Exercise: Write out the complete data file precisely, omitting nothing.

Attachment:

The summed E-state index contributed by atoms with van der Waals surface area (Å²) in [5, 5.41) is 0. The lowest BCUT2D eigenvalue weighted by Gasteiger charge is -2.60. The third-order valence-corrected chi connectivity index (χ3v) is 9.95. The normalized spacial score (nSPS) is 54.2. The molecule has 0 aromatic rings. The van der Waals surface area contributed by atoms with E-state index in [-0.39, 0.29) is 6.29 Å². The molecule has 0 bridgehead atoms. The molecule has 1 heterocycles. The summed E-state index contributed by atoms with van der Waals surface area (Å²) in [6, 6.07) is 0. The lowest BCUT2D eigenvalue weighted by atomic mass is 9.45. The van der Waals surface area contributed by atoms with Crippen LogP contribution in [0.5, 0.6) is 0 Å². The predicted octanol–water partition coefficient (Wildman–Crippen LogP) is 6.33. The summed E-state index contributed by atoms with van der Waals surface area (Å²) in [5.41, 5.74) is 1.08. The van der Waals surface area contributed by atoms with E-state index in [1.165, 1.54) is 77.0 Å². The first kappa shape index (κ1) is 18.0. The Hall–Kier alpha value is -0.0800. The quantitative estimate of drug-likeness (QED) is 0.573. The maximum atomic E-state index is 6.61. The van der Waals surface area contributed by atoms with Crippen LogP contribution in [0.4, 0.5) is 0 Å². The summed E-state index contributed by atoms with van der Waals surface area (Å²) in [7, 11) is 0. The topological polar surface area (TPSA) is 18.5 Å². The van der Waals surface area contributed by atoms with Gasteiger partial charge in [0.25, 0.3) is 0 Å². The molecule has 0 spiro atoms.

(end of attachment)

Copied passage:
The summed E-state index contributed by atoms with van der Waals surface area (Å²) in [5, 5.41) is 0. The lowest BCUT2D eigenvalue weighted by Gasteiger charge is -2.60. The third-order valence-corrected chi connectivity index (χ3v) is 9.95. The normalized spacial score (nSPS) is 54.2. The molecule has 0 aromatic rings. The van der Waals surface area contributed by atoms with E-state index in [-0.39, 0.29) is 6.29 Å². The molecule has 0 bridgehead atoms. The molecule has 1 heterocycles. The summed E-state index contributed by atoms with van der Waals surface area (Å²) in [6, 6.07) is 0. The lowest BCUT2D eigenvalue weighted by atomic mass is 9.45. The van der Waals surface area contributed by atoms with Crippen LogP contribution in [0.5, 0.6) is 0 Å². The predicted octanol–water partition coefficient (Wildman–Crippen LogP) is 6.33. The summed E-state index contributed by atoms with van der Waals surface area (Å²) in [5.41, 5.74) is 1.08. The van der Waals surface area contributed by atoms with E-state index in [1.165, 1.54) is 77.0 Å². The first kappa shape index (κ1) is 18.0. The Hall–Kier alpha value is -0.0800. The quantitative estimate of drug-likeness (QED) is 0.573. The maximum atomic E-state index is 6.61. The van der Waals surface area contributed by atoms with Crippen LogP contribution in [0.4, 0.5) is 0 Å². The summed E-state index contributed by atoms with van der Waals surface area (Å²) in [7, 11) is 0. The topological polar surface area (TPSA) is 18.5 Å². The van der Waals surface area contributed by atoms with Gasteiger partial charge in [0.25, 0.3) is 0 Å². The molecule has 0 spiro atoms.